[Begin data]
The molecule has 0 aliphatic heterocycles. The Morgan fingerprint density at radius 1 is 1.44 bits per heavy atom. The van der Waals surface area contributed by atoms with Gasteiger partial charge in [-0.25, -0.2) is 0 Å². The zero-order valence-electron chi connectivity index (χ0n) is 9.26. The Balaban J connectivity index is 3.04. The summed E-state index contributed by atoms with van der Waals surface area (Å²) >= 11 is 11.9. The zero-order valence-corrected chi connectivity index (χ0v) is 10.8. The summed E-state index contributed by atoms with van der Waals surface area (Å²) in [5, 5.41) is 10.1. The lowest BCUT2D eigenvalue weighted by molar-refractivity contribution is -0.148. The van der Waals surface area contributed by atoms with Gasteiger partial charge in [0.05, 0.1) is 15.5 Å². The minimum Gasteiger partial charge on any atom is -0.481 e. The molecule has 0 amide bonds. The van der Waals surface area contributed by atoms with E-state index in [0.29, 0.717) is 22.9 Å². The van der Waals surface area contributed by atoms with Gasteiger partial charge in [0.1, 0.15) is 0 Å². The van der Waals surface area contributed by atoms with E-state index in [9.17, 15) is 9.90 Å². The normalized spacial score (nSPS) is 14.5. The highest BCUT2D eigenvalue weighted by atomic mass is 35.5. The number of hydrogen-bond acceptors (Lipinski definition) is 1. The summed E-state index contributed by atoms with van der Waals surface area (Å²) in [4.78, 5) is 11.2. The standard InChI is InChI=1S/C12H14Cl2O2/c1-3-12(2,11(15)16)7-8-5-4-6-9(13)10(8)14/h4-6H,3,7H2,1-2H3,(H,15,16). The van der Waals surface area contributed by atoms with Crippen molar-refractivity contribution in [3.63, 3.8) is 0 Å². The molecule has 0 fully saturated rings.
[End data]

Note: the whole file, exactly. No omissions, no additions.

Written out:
The molecule has 0 aliphatic heterocycles. The Morgan fingerprint density at radius 1 is 1.44 bits per heavy atom. The van der Waals surface area contributed by atoms with Gasteiger partial charge in [-0.25, -0.2) is 0 Å². The zero-order valence-electron chi connectivity index (χ0n) is 9.26. The Balaban J connectivity index is 3.04. The summed E-state index contributed by atoms with van der Waals surface area (Å²) >= 11 is 11.9. The zero-order valence-corrected chi connectivity index (χ0v) is 10.8. The summed E-state index contributed by atoms with van der Waals surface area (Å²) in [5, 5.41) is 10.1. The lowest BCUT2D eigenvalue weighted by molar-refractivity contribution is -0.148. The van der Waals surface area contributed by atoms with Gasteiger partial charge in [0.05, 0.1) is 15.5 Å². The minimum Gasteiger partial charge on any atom is -0.481 e. The molecule has 0 amide bonds. The van der Waals surface area contributed by atoms with E-state index in [0.29, 0.717) is 22.9 Å². The van der Waals surface area contributed by atoms with Gasteiger partial charge in [0.1, 0.15) is 0 Å². The van der Waals surface area contributed by atoms with E-state index in [9.17, 15) is 9.90 Å². The normalized spacial score (nSPS) is 14.5. The highest BCUT2D eigenvalue weighted by atomic mass is 35.5. The number of hydrogen-bond acceptors (Lipinski definition) is 1. The summed E-state index contributed by atoms with van der Waals surface area (Å²) in [4.78, 5) is 11.2. The standard InChI is InChI=1S/C12H14Cl2O2/c1-3-12(2,11(15)16)7-8-5-4-6-9(13)10(8)14/h4-6H,3,7H2,1-2H3,(H,15,16). The van der Waals surface area contributed by atoms with Crippen molar-refractivity contribution in [3.63, 3.8) is 0 Å². The molecule has 0 fully saturated rings.